Send your observations-icon Send your observations

Drought situation 22.6.2023

In the southern and central parts of the country, the soil is dry, and the groundwater levels are below average

The low precipitation early summer has dried the soil and caused a downturn in the groundwater levels throughout the country. The soil humidity situation is low, especially in Southwest Finland and Åland, and partly elsewhere in the southern and central parts of the country as well. The surfaces of small groundwater deposits continue their decline, which started at the turn of April and May. Now also in large and medium-sized groundwater bodies that react more slowly to changes in weather conditions, the surfaces have started declining, and in Southern and Southwest Finland, in places, they have dropped well below the average of the time period.

In the southern and central parts of the country, the water levels of small groundwater deposits are, in many places, below the average levels of the period, or even 30 cm below the normal June level. In the northern parts of the country, as well, the levels of small deposits have started to decline.

In the southern and northern parts of the country, the water levels of large and medium groundwater bodies are mainly close to the average levels of the time period. However, in Southern and Southwest Finland, the water levels of large bodies are also over 10 cm lower than usual. In Central Finland, the water levels are mainly close to the average levels of the time period or approximately 10 cm above them, in large and medium groundwater bodies. Still, the situation varies, and in some places the groundwater levels are also more than 10 cm below average. In North Karelia, groundwater levels are clearly above average.

The weather of the coming days will affect the variation in soil humidity across the country. According to forecasts, the soil may dry out to a low humidity level in most parts of the country, during the summer. If the warm and dry weather continues for a long time, the groundwater levels may fall significantly below average during the summer, especially in small groundwater deposits. Low dug wells are then the most likely to dry out. Typically, soil moisture increases, and groundwater reserves begin to fill only in the autumn, but heavy rainfall may also increase groundwater levels in the summer.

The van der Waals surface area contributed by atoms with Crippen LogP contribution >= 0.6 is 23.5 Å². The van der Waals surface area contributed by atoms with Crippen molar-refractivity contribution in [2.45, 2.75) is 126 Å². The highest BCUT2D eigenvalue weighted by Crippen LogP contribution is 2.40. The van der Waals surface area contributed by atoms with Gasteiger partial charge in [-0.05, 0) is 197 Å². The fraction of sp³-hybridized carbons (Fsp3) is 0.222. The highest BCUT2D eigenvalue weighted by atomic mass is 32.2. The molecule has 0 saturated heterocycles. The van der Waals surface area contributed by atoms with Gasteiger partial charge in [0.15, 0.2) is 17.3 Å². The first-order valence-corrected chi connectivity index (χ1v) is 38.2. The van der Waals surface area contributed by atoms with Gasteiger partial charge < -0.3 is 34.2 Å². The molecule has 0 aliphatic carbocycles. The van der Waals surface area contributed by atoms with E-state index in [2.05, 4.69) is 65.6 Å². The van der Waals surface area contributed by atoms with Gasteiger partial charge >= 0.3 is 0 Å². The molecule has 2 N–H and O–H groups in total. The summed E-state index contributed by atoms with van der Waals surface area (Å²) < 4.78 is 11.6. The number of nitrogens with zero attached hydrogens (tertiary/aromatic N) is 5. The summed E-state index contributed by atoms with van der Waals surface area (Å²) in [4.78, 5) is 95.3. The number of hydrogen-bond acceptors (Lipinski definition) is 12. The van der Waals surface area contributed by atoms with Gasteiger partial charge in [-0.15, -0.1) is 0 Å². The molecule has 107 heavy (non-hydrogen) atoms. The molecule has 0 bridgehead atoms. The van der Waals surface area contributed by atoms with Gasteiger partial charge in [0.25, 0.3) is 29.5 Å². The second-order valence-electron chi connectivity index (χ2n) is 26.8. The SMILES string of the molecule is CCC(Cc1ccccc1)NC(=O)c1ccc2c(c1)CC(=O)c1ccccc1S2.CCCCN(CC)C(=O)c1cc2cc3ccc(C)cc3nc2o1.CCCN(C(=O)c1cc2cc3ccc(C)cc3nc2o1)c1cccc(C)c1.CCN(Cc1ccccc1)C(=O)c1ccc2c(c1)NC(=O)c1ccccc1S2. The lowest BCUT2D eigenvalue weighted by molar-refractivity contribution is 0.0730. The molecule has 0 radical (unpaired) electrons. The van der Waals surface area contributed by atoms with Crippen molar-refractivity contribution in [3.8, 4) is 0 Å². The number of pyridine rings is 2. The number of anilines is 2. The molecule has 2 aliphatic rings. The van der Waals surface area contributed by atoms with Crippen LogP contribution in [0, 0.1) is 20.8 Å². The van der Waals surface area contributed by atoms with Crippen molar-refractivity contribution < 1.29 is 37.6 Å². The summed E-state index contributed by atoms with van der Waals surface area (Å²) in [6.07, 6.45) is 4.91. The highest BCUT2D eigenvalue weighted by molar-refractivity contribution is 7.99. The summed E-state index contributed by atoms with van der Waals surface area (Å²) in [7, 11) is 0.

The drought situation report will next be updated in week 27.


How should I prepare for droughts?

A period of drought may reduce the volume and impair the quality of well waters and also hamper farming and horticulture. Droughts can and should be prepared for.

Monitor and plan ahead

A drought does not develop overnight, so do not let it catch you by surprise! Watch for the symptoms of draught in your environment and listen to weather forecasts. Observe the groundwater and soil moisture situation in your area and monitor the water level in your well. Find out where you can obtain water if your well runs dry. If you use tap water, keep an eye on any notifications issued by the water utility.

Be observant and store water

When the water level drops in your well, the quality of water may deteriorate. Observe the quality of your well water and if you suspect a quality defect, stop using the water in the kitchen and have it tested. Where possible, you can also store water for future use in a tank or irrigation basin, however remembering that the quality of stagnant water deteriorates quickly.

Start irrigation in time

You should start irrigating your crops early rather than late. If the ground surface is already dry, it is less absorbent and the water runs away. In lands prone to drought, draught risks should be taken into account when selecting crops for cultivation. The harms caused by drought can additionally be mitigated by selecting suitable tillage methods and other cultivation techniques.

Fun facts about droughts